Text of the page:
Drug Rx Needs PA

somarco

GA Medicare Expert
5000 Post Club
36,847
Atlanta
Recently a Doctor Peter, MD, donned a blonde surfer style wig and his best California surfer accent to reenact his first time having to call in a prior authorization. A prior authorization is often needed when a doctor prescribes a medication that the insurance company deems unnecessary. No, the insurance companies are not doctors nor are they the patient needing the medication but they have a list of approved medications they're willing to cover. If the medication you're prescribed isn't on their list, it sets of a frustrating chain of events.

 
I don’t know of any MD’s calling in the PA. Nurses, yes.

True that . . . but regardless of who is performing that task, it still remains that " insurance companies are not doctors nor are they the patient needing the medication"
 
I recently saw the video and had a somewhat different take on it, and as you know, I started in this business before networks, prior auths, etc. were around.

This goes back to a comment our old mony manager said to me about expenses on the road. My first business trip in 1983 I asked him how do I know what expenses are valid and what amounts. He said to me "if you would buy it for yourself, then buy/expense it on your trip". This was especially true of hotel rooms.

Now fast forward to this video. I agree it does show the frustrating aspect of our healthcare system. But I would turn it around a bit and present it to the patient as "You can have the drug, but it will cost you $x, but if you like we have alternatives that you can have at a lesser cost". Chances are the patient will almost always go with the lower cost.
 
"if you would buy it for yourself, then buy/expense it on your trip".

I worked with a couple of guys who thoroughly tested the water on this "rule"

One guy took several suits with him and had them dry cleaned at company expense even when he was only out of town for a few days.

That same guy charged aspirin to the company because he had headaches he claimed he would not have if not for the job. He also bought an umbrella on every trip and even a few nice London Fog raincoats.

Another fellow played golf as often as possible and treated his brokers to a golf outing. Each time he bought golf balls, tee's, gloves at the club house and billed the company for these items as well as the green fee's, cart rental and of course the 19th hole refreshments. Some of these purchases were made when his manager was in the club house and gave tacit approval.



And yes, most folks, myself included, buy generic drugs if they are as effective as the prescribed brand name.
 
I worked with a couple of guys who thoroughly tested the water on this "rule"

One guy took several suits with him and had them dry cleaned at company expense even when he was only out of town for a few days.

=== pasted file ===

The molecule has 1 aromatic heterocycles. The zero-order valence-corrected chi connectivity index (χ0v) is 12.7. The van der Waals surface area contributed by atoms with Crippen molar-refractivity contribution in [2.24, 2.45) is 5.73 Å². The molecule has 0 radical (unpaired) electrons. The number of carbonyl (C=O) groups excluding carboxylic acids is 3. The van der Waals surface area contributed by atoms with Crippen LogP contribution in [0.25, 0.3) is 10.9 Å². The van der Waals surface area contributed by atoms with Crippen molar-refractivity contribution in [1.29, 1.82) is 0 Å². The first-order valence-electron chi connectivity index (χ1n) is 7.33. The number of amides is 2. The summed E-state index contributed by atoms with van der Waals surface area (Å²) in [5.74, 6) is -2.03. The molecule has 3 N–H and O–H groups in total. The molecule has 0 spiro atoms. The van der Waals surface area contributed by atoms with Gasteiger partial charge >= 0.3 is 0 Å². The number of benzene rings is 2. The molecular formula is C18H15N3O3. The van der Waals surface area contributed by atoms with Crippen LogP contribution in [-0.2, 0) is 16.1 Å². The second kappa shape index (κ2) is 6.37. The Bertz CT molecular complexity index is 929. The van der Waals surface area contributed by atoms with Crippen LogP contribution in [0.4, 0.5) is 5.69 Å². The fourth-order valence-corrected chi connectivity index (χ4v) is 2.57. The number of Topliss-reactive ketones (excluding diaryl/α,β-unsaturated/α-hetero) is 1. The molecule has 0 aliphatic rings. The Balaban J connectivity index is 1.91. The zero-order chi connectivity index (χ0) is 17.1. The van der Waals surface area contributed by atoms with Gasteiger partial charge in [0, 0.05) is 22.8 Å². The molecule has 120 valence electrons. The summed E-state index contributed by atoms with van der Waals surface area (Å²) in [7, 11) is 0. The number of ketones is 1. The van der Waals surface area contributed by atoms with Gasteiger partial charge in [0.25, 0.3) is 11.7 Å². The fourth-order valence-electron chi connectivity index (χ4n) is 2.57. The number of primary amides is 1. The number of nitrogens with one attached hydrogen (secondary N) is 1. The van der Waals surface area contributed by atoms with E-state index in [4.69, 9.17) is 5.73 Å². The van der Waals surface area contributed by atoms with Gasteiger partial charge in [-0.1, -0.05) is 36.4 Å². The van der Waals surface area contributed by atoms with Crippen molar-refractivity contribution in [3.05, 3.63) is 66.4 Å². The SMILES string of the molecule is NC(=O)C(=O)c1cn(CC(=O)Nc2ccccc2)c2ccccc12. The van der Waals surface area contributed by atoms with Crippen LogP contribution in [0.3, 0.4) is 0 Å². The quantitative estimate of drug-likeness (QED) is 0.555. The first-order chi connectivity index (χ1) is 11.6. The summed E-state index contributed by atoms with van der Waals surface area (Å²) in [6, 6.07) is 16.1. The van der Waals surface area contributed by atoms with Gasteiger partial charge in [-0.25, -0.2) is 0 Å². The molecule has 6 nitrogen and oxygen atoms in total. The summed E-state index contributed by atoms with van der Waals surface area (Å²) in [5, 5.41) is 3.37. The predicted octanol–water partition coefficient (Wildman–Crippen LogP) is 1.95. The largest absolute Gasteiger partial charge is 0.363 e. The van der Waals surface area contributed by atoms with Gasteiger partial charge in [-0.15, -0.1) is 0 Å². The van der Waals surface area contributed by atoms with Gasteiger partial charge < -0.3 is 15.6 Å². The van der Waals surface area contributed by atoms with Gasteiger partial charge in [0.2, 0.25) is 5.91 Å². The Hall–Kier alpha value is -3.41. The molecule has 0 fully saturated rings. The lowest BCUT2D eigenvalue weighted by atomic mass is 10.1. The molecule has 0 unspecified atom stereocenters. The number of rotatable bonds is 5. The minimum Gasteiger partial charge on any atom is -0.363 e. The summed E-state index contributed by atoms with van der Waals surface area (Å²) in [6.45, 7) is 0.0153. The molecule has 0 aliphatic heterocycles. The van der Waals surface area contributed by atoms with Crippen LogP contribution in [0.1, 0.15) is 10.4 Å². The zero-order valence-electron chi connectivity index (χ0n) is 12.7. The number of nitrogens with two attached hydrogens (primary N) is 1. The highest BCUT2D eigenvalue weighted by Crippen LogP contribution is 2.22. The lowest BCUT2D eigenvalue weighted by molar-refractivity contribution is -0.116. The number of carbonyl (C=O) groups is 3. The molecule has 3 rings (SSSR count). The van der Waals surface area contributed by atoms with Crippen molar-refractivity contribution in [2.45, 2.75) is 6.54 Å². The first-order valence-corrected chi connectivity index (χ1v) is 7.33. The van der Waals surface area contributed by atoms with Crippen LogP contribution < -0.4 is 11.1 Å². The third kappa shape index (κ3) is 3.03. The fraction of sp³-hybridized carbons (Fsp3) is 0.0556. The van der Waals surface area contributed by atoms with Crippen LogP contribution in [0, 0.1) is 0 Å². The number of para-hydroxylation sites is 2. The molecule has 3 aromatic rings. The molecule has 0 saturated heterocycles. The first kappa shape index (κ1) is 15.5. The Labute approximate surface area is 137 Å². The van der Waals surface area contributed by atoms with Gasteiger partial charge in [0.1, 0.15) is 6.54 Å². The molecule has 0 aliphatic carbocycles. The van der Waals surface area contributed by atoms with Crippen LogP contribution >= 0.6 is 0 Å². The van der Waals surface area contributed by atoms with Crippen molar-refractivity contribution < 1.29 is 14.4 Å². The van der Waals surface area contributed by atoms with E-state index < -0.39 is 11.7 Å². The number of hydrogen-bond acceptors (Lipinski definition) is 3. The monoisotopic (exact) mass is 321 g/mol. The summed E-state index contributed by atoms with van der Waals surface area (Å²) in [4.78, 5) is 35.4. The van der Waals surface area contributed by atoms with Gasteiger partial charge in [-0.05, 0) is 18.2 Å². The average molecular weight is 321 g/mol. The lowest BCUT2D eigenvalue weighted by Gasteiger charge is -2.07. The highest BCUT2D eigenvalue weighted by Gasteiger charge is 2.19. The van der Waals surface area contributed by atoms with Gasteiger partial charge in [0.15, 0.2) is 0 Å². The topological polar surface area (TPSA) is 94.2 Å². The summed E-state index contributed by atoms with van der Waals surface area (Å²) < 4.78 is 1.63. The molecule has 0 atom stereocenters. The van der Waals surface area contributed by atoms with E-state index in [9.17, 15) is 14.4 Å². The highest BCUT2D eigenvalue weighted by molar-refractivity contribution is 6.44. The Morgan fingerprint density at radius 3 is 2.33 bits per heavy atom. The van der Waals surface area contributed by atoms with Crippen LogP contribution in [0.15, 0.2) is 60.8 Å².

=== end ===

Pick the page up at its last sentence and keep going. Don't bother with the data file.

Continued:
That same guy charged aspirin to the company because he had headaches he claimed he would not have if not for the job. He also bought an umbrella on every trip and even a few nice London Fog raincoats.

Another fellow played golf as often as possible and treated his brokers to a golf outing. Each time he bought golf balls, tee's, gloves at the club house and billed the company for these items as well as the green fee's, cart rental and of course the 19th hole refreshments. Some of these purchases were made when his manager was in the club house and gave tacit approval.



And yes, most folks, myself included, buy generic drugs if they are as effective as the prescribed brand name.
These guys sound like certain Drs. and nursing homes when they see someone has OM and a Med Sup. Let the free for all begin!
 
Recently a Doctor Peter, MD, donned a blonde surfer style wig and his best California surfer accent to reenact his first time having to call in a prior authorization. A prior authorization is often needed when a doctor prescribes a medication that the insurance company deems unnecessary. No, the insurance companies are not doctors nor are they the patient needing the medication but they have a list of approved medications they're willing to cover. If the medication you're prescribed isn't on their list, it sets of a frustrating chain of events.


This whole thread seems a bit weird.

One doesn't need a PA for a formulary exception. He (or his doctor) needs to ask the carrier for an exception, not an authorization.

PAs are only needed when required by the formulary for drugs that are already covered.

Reminds me of a thread a while back where I was batting my head against the wall trying to convince a certain agent that one files an appeal, not a grievance, when contesting an adverse coverage determination. I gave up when I saw another post where the guy referred to "credible" (believable?) coverage. It was hopeless.

Not trying to be a jerk, folks. Terms matter in this business. If you don't believe me, tell a secret shopper he will get "free" doctor visits, and watch what happens.
 
If you don't believe me, tell a secret shopper he will get "free" doctor visits, and watch what happens.

I suppose you also have a problem with . . .

FREE colonoscopy
FREE annual exam
FREE dental
FREE vision care
FREE Rx tier 1 only
FREE Part A
FREE Medicare plan

As for your other objection, the quote is from the link, not MY words.

And I don't have a blonde surfer wig
 
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